Springtime in Cairo And the End of the Israeli Embassy

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Update 9/10/11: The Egyptian interim government has vowed to try those who attacked the Israeli mission and forced the Israeli Ambassador to flee.

Personally, I don’t see a trial in the near future.

The anger has not been quelled. The citizens are furious with Israel and the U.S., but the U.S., which has poured billions in aid for their revolution, has urged them to protect the mission. The temporary government is in a tenuous position at best.

Three people died during the attack, and over a thousand were injured. The Egyptian government claims they will turn any rioters over to the courts for trial.

Meanwhile, the public is not with the government position on this and they are anxious for reforms to be stepped up.  One protester, Mohi Alaa, age 24, said, “Our dignity has been restored…We don’t want the Americans’ money.”

Reuters: It was the second big eruption of violence at the embassy since five Egyptian border guards were killed last month when Israel repelled cross-border raiders it said were Palestinians. Egypt then briefly threatened to withdraw its envoy to Israel.

Israel has stopped short of apologizing, saying it is still investigating the Egyptian deaths, which occurred during an operation against gunmen who had killed eight Israelis.

Original Story: Tens of thousands of people, led by a large contingent of soccer fans, tore down a protective wall around the Israeli Embassy and others damaged the Egyptian Interior Ministry.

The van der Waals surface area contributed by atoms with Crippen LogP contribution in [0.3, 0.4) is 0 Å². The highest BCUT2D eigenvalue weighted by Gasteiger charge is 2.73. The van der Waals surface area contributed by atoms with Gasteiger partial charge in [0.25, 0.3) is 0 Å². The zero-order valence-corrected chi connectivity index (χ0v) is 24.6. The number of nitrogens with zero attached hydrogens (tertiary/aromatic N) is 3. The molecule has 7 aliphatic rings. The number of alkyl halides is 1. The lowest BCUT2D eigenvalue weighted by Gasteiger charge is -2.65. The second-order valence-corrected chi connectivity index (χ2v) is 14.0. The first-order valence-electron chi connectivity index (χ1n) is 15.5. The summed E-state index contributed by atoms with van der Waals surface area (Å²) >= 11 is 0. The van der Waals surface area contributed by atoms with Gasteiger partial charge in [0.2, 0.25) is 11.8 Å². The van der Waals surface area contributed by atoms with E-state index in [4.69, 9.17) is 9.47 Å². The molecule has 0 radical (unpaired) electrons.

About 200 people were injured in clashes with the police at the Israeli Embassy and 31 were injured near the Interior Ministry, the Ministry of Health said late Friday night. Protesters tore down the Israeli flag over their Embassy. They broke into offices and threw their documents into the streets.

From the NY Times:Mustafa el Sayed, 28, said he had been among about 20 protesters who broke into the embassy. He showed a reporter video from a cellphone, of protesters rummaging through papers and ransacking an office, and he said they had briefly beaten up an Israeli employee they found inside, before Egyptian soldiers stopped them. The soldiers removed the protesters from the building, he said, but let them go free.

By 11:30 p.m., about 50 trucks had arrived with Egyptian riot police officers, who filled the surrounding streets with tear gas. Witnesses said that protesters had set a kiosk on fire in front of a security building near the embassy, and that the police had fired rubber bullets to disperse the crowd from both buildings. But at 3 a.m. Saturday, thousands of protesters were still battling thousands of riot police officers. Demonstrators threw rocks and gasoline bombs at the officers, sometimes forcing them to retreat, and the police fired back with tear gas. To celebrate an advance, protesters set off the flares that they typically use to cheer at soccer matches.

Egyptian airport officials said early Saturday that the Israeli ambassador was waiting for a military plane to leave the country, The Associated Press reported.

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